City of Laval marked Earth Day on April 22

This was the 50th anniversary of environmental celebration

(TLN) Officials with the City of Laval took the opportunity on the 50th anniversary of Earth Day this year (April 22) to note the various efforts by the city in the past few years to promote environmental sustainability while increasing its commitment to ecological values.

“Whether it’s through the protection of our natural areas, the fight against climate change, planting of trees or the implementation of new environmental programs, Laval is proud to put the environment at the heart of its priorities, its actions and its strategic vision,” said Laval executive-committee member and city councillor for Sainte-Rose Virginie Dufour, who is responsible for environmental dossiers.

Escalating eco-efforts

She pointed out that since 2011, Laval has managed to increase the tree canopy hanging over its territory to 23.6 per cent. She said the city plans to increase its shrub and tree planting efforts, including many more trees along the edges of the autoroutes.

As well, she noted, the city is escalating efforts to reduce asphalted surfaces throughout Laval in order to help eliminate heat islands which capture and retain large volumes of heat during the hot summer months. Several schools and health institutions in Laval will be benefiting from these efforts through the planting of new trees on their grounds and greening over of paved outdoor spaces.

Kitchen waste expansion

As well, according to Dufour, the City of Laval plans to step up efforts to increase the amount of recyclable organic matter which ends up being repurposed, rather than in landfill. To achieve this aim, the city’s kitchen waste collection will be expanded to residential buildings with eight or more units beginning this fall.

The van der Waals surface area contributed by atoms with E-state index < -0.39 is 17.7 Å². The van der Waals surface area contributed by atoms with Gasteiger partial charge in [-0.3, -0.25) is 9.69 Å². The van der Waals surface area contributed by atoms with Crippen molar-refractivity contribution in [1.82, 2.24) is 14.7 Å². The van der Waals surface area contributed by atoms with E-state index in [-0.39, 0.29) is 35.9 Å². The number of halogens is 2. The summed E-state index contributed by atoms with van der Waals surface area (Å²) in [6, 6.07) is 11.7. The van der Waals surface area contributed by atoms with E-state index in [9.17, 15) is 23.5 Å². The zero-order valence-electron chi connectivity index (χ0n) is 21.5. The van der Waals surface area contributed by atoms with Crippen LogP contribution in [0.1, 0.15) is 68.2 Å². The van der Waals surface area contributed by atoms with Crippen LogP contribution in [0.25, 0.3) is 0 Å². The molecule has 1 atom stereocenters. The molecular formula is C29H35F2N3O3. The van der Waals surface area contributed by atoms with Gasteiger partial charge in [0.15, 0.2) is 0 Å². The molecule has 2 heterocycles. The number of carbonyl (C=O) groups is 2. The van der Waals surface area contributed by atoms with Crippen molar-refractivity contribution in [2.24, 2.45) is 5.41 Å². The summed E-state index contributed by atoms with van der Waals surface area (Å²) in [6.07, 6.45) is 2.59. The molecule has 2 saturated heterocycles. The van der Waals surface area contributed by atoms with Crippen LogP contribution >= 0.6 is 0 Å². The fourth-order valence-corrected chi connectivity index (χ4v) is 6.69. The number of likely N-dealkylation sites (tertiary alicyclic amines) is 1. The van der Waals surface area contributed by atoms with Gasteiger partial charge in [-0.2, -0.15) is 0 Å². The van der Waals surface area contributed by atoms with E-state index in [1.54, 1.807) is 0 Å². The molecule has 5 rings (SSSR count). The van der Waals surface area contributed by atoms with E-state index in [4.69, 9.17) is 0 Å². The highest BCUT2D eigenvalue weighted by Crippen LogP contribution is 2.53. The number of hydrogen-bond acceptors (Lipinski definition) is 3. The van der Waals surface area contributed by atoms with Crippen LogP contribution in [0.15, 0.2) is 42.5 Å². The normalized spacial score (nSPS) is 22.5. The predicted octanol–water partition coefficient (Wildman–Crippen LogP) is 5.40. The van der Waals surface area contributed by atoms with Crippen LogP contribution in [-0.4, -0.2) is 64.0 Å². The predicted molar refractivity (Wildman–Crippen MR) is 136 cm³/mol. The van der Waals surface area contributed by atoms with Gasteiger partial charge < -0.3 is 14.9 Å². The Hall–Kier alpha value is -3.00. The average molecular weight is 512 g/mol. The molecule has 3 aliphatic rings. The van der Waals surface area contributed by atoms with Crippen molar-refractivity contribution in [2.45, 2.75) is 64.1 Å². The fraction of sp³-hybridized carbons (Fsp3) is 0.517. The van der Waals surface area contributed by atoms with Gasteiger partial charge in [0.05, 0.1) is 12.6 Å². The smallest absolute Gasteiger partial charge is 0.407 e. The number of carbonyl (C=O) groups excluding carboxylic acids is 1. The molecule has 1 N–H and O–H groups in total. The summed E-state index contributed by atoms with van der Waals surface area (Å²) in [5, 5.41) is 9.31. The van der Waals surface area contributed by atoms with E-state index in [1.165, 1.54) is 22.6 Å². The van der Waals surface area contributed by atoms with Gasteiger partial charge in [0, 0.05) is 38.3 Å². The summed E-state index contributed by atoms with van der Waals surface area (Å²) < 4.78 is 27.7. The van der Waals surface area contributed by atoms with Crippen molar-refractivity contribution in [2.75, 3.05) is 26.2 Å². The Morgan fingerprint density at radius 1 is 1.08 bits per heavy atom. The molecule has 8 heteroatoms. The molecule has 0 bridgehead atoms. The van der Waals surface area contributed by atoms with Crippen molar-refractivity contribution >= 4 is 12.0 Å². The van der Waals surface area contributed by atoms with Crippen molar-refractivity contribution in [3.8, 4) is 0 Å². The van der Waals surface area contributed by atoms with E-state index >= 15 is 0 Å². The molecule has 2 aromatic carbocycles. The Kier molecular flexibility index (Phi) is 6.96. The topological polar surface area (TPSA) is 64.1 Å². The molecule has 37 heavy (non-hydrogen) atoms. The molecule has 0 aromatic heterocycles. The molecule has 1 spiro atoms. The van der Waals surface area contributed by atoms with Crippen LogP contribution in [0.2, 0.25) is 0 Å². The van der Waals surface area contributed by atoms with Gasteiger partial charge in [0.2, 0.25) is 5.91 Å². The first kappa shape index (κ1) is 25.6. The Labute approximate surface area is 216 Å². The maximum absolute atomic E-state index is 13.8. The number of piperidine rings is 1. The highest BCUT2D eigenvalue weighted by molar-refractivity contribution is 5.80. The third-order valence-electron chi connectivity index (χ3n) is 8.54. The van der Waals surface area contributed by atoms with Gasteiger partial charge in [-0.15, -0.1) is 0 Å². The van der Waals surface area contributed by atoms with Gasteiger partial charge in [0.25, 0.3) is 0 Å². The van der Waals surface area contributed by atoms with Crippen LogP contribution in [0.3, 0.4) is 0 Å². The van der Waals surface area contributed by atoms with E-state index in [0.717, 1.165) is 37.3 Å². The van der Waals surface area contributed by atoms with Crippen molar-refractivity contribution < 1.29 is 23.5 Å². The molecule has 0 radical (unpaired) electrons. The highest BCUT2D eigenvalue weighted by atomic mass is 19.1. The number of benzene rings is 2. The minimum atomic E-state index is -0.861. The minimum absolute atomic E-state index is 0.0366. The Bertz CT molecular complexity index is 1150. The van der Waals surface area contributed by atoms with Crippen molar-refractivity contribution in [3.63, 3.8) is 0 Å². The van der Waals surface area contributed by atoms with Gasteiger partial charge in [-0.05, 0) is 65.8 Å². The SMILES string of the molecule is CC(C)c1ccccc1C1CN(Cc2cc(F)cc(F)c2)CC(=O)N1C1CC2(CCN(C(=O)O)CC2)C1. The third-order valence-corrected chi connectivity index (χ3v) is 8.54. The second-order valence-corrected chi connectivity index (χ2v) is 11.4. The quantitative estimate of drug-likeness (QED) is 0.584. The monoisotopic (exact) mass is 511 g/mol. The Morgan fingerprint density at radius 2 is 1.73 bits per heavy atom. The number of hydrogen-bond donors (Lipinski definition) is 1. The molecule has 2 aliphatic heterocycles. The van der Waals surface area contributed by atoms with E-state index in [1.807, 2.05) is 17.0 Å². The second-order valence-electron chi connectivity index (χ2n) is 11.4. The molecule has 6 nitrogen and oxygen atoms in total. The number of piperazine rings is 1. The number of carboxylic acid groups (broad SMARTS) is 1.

Laval is also a new member of an organization, sponsored by the David Suzuki Foundation, that brings together municipalities which hope to save monarch butterflies from extinction. One of the causes for the decline of the monarch in North America has been the disappearance of a certain plant it would normally feed on. Laval, in step with other municipalities, plans to cultivate this plant in public spaces where it is hoped monarch butterflies will begin to flourish once again.

Electric-heat conversion

The City of Laval is also encouraging home owners on its territory to take advantage of a subsidy being offered by the municipality to convert oil-fired heating systems to electricity. In so doing, residents will to reduce carbon emissions in the atmosphere, which are believed to be a leading cause of global warming. And in its pursuit of eco-responsibility, the city has also been encouraging Laval residents to use active transportation more often, including bicycling or even just walking to destinations rather than driving the car. Laval has developed an extensive network of bicycling and walking paths throughout its territory, with plans for more in the coming years.

Martin C. Barry, Local Journalism Initiative Reporter for the Laval News,